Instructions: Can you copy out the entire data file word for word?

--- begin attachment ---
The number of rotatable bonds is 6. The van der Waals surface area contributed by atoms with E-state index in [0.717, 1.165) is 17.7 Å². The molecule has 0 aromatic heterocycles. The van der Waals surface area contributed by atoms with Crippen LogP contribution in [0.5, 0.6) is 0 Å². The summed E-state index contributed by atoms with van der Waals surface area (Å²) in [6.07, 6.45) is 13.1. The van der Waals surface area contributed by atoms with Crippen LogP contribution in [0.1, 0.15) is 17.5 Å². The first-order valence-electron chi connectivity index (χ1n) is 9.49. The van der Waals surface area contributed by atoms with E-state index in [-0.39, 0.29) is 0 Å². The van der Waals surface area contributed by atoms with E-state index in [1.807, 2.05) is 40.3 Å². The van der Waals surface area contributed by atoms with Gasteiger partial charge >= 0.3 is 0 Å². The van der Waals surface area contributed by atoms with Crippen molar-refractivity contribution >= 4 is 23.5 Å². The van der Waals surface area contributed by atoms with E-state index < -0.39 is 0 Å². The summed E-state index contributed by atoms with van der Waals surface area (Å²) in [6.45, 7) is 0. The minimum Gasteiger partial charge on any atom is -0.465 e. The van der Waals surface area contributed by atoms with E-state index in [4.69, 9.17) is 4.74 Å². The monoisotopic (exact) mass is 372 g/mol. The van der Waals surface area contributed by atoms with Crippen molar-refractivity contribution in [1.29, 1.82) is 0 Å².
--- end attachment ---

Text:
The number of rotatable bonds is 6. The van der Waals surface area contributed by atoms with E-state index in [0.717, 1.165) is 17.7 Å². The molecule has 0 aromatic heterocycles. The van der Waals surface area contributed by atoms with Crippen LogP contribution in [0.5, 0.6) is 0 Å². The summed E-state index contributed by atoms with van der Waals surface area (Å²) in [6.07, 6.45) is 13.1. The van der Waals surface area contributed by atoms with Crippen LogP contribution in [0.1, 0.15) is 17.5 Å². The first-order valence-electron chi connectivity index (χ1n) is 9.49. The van der Waals surface area contributed by atoms with E-state index in [-0.39, 0.29) is 0 Å². The van der Waals surface area contributed by atoms with E-state index in [1.807, 2.05) is 40.3 Å². The van der Waals surface area contributed by atoms with Gasteiger partial charge >= 0.3 is 0 Å². The van der Waals surface area contributed by atoms with Crippen molar-refractivity contribution >= 4 is 23.5 Å². The van der Waals surface area contributed by atoms with E-state index < -0.39 is 0 Å². The summed E-state index contributed by atoms with van der Waals surface area (Å²) in [6.45, 7) is 0. The minimum Gasteiger partial charge on any atom is -0.465 e. The van der Waals surface area contributed by atoms with E-state index in [4.69, 9.17) is 4.74 Å². The monoisotopic (exact) mass is 372 g/mol. The van der Waals surface area contributed by atoms with Crippen molar-refractivity contribution in [1.29, 1.82) is 0 Å².